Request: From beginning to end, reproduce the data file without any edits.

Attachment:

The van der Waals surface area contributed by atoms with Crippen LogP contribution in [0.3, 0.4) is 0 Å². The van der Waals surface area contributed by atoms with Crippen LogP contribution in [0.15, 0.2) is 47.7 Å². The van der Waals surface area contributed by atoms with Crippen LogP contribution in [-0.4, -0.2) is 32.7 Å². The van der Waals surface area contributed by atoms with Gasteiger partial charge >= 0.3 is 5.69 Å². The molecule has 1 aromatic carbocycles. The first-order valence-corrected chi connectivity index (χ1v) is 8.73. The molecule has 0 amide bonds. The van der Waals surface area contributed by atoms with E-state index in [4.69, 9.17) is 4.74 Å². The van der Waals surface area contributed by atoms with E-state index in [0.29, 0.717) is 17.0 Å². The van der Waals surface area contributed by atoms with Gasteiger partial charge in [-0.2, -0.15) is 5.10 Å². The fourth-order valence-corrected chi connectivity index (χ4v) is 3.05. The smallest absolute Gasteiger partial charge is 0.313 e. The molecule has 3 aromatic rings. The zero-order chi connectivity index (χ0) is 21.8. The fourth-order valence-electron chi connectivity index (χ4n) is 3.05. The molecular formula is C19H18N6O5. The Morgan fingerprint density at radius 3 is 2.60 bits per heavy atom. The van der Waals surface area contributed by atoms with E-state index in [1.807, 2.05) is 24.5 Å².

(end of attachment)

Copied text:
The van der Waals surface area contributed by atoms with Crippen LogP contribution in [0.3, 0.4) is 0 Å². The van der Waals surface area contributed by atoms with Crippen LogP contribution in [0.15, 0.2) is 47.7 Å². The van der Waals surface area contributed by atoms with Crippen LogP contribution in [-0.4, -0.2) is 32.7 Å². The van der Waals surface area contributed by atoms with Gasteiger partial charge >= 0.3 is 5.69 Å². The molecule has 1 aromatic carbocycles. The first-order valence-corrected chi connectivity index (χ1v) is 8.73. The molecule has 0 amide bonds. The van der Waals surface area contributed by atoms with E-state index in [4.69, 9.17) is 4.74 Å². The van der Waals surface area contributed by atoms with E-state index in [0.29, 0.717) is 17.0 Å². The van der Waals surface area contributed by atoms with Gasteiger partial charge in [-0.2, -0.15) is 5.10 Å². The fourth-order valence-corrected chi connectivity index (χ4v) is 3.05. The smallest absolute Gasteiger partial charge is 0.313 e. The molecule has 3 aromatic rings. The zero-order chi connectivity index (χ0) is 21.8. The fourth-order valence-electron chi connectivity index (χ4n) is 3.05. The molecular formula is C19H18N6O5. The Morgan fingerprint density at radius 3 is 2.60 bits per heavy atom. The van der Waals surface area contributed by atoms with E-state index in [1.807, 2.05) is 24.5 Å².